The book title suggested to me that the book would follow the Effective C++ series format where advices are given in small items. This is not the case. This book has a more conservative format where topics are presented in chapters. This is not a problem per se but I just wanted to say it to potential readers that could have the same impression that I had by seeing the title. That being said, the topics covered are the usual areas where you can usually gain some performance such as temporaries, memory allocation and inlines. I cannot say that I have learned a lot of things because writing performant C++ code has been a topic of interest to me for a very long time.
The chapter about inlines is mixed bag of very good information and useless information. What I did appreciate less is that several pages are dedicated for describing what could be possible to do with inlines if very smart compilers were available. It was interesting to read but nothing applicable immediatly. Maybe this section is a wish list intended to be read by compiler implementers. However at the same time, it is the chapter that gave me the most new tricks that I did not already knew. This is the book that presents how to efficiently use inlines in the best way that I have seen in books.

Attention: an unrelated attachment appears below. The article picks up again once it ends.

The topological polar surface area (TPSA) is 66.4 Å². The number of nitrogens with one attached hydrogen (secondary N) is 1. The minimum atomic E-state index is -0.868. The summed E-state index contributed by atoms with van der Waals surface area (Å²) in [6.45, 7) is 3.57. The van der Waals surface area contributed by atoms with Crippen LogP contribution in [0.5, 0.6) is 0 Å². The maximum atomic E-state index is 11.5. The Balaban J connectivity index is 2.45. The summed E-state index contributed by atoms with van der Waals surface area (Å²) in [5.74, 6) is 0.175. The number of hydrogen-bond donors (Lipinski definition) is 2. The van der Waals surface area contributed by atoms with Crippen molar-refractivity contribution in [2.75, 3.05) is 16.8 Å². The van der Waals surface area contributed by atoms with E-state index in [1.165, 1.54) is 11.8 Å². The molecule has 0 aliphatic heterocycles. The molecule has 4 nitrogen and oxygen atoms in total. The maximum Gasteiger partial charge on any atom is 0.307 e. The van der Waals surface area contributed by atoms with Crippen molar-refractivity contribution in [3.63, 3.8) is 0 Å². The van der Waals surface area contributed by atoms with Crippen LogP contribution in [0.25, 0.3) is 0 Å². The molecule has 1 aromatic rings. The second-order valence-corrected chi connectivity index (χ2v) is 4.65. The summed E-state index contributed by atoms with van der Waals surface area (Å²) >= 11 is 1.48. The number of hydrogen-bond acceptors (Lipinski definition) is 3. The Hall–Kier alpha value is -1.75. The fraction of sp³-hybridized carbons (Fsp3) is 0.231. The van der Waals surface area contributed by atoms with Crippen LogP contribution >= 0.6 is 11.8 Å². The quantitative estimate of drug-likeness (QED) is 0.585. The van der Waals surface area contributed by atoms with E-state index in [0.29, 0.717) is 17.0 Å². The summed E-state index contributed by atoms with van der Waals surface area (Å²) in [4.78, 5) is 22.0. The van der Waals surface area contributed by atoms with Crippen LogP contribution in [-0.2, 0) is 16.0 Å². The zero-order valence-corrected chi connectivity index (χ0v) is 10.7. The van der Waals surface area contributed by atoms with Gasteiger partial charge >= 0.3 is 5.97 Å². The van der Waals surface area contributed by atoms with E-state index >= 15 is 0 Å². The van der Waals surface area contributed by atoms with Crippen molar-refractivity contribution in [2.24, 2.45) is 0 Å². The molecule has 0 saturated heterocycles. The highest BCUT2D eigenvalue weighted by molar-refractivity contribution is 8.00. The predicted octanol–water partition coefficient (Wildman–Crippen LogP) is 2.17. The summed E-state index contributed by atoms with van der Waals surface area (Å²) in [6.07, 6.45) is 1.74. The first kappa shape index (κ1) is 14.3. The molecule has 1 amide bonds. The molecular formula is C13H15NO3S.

Finally, if I abstract the fact that I did not learn a lot of new things, I must say that it is very well written. It is interesting to read. The authors give reference to actual cases from their work experience and this book would probably be very beneficial to read for someone that has never yet spent a lot of time doing code optimization.
This book has been a revelation to me. Prior to read this book, all I knew was that memory access was expensive. This book will teach you how to organize your data in memory and how to access it to improve your program performance and most of the time without having to use assembly programming. It covers x86 memory organization and the interface between the processor and the memory and there is a whole chapter covering x86 processor cache memory. To me, the most shocking information contained in this book is a C implementation of memcpy() that outbeats VC++ implementation by 25%-30%!!!
This book is not for novices but if you are ready to change your perception forever of the x86 programming, this book is highly recommended!
I want you to find in this blog informations about C++ programming that I had a hard time to find in the first place on the web.
|<< <||> >>|